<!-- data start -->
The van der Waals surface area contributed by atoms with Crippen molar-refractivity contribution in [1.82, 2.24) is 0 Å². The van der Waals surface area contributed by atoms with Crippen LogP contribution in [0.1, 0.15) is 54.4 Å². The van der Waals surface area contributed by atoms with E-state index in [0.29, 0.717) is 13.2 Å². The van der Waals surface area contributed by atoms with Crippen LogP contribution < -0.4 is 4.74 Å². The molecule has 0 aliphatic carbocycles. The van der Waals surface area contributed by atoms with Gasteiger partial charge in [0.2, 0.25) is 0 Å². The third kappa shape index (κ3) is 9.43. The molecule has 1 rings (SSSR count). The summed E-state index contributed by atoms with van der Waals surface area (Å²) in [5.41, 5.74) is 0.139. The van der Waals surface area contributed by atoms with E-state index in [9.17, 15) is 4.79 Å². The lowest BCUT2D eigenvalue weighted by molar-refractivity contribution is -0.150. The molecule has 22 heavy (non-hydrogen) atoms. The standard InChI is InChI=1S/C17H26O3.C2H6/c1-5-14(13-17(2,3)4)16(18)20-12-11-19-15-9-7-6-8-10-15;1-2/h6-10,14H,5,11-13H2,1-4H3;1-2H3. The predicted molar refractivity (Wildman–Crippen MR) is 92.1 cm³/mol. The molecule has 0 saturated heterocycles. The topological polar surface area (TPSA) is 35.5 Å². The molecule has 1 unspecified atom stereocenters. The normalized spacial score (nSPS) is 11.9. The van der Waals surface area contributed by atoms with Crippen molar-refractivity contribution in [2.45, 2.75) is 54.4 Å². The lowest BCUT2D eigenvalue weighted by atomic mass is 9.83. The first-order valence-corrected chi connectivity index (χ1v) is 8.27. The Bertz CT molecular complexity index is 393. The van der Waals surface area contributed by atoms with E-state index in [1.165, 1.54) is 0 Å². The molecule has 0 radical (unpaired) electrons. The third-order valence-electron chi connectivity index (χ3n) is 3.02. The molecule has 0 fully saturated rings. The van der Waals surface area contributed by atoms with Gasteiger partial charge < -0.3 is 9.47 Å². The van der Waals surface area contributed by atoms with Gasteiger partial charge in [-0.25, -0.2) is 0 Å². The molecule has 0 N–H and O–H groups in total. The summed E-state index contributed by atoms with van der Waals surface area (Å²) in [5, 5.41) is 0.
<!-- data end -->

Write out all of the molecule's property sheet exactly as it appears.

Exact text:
The van der Waals surface area contributed by atoms with Crippen molar-refractivity contribution in [1.82, 2.24) is 0 Å². The van der Waals surface area contributed by atoms with Crippen LogP contribution in [0.1, 0.15) is 54.4 Å². The van der Waals surface area contributed by atoms with E-state index in [0.29, 0.717) is 13.2 Å². The van der Waals surface area contributed by atoms with Crippen LogP contribution < -0.4 is 4.74 Å². The molecule has 0 aliphatic carbocycles. The van der Waals surface area contributed by atoms with Gasteiger partial charge in [0.2, 0.25) is 0 Å². The third kappa shape index (κ3) is 9.43. The molecule has 1 rings (SSSR count). The summed E-state index contributed by atoms with van der Waals surface area (Å²) in [5.41, 5.74) is 0.139. The van der Waals surface area contributed by atoms with E-state index in [9.17, 15) is 4.79 Å². The lowest BCUT2D eigenvalue weighted by molar-refractivity contribution is -0.150. The molecule has 22 heavy (non-hydrogen) atoms. The standard InChI is InChI=1S/C17H26O3.C2H6/c1-5-14(13-17(2,3)4)16(18)20-12-11-19-15-9-7-6-8-10-15;1-2/h6-10,14H,5,11-13H2,1-4H3;1-2H3. The predicted molar refractivity (Wildman–Crippen MR) is 92.1 cm³/mol. The molecule has 0 saturated heterocycles. The topological polar surface area (TPSA) is 35.5 Å². The molecule has 1 unspecified atom stereocenters. The normalized spacial score (nSPS) is 11.9. The van der Waals surface area contributed by atoms with Crippen molar-refractivity contribution in [2.45, 2.75) is 54.4 Å². The lowest BCUT2D eigenvalue weighted by atomic mass is 9.83. The first-order valence-corrected chi connectivity index (χ1v) is 8.27. The Bertz CT molecular complexity index is 393. The van der Waals surface area contributed by atoms with E-state index in [1.165, 1.54) is 0 Å². The molecule has 0 radical (unpaired) electrons. The third-order valence-electron chi connectivity index (χ3n) is 3.02. The molecule has 0 fully saturated rings. The van der Waals surface area contributed by atoms with Gasteiger partial charge < -0.3 is 9.47 Å². The van der Waals surface area contributed by atoms with Gasteiger partial charge in [-0.25, -0.2) is 0 Å². The molecule has 0 N–H and O–H groups in total. The summed E-state index contributed by atoms with van der Waals surface area (Å²) in [5, 5.41) is 0.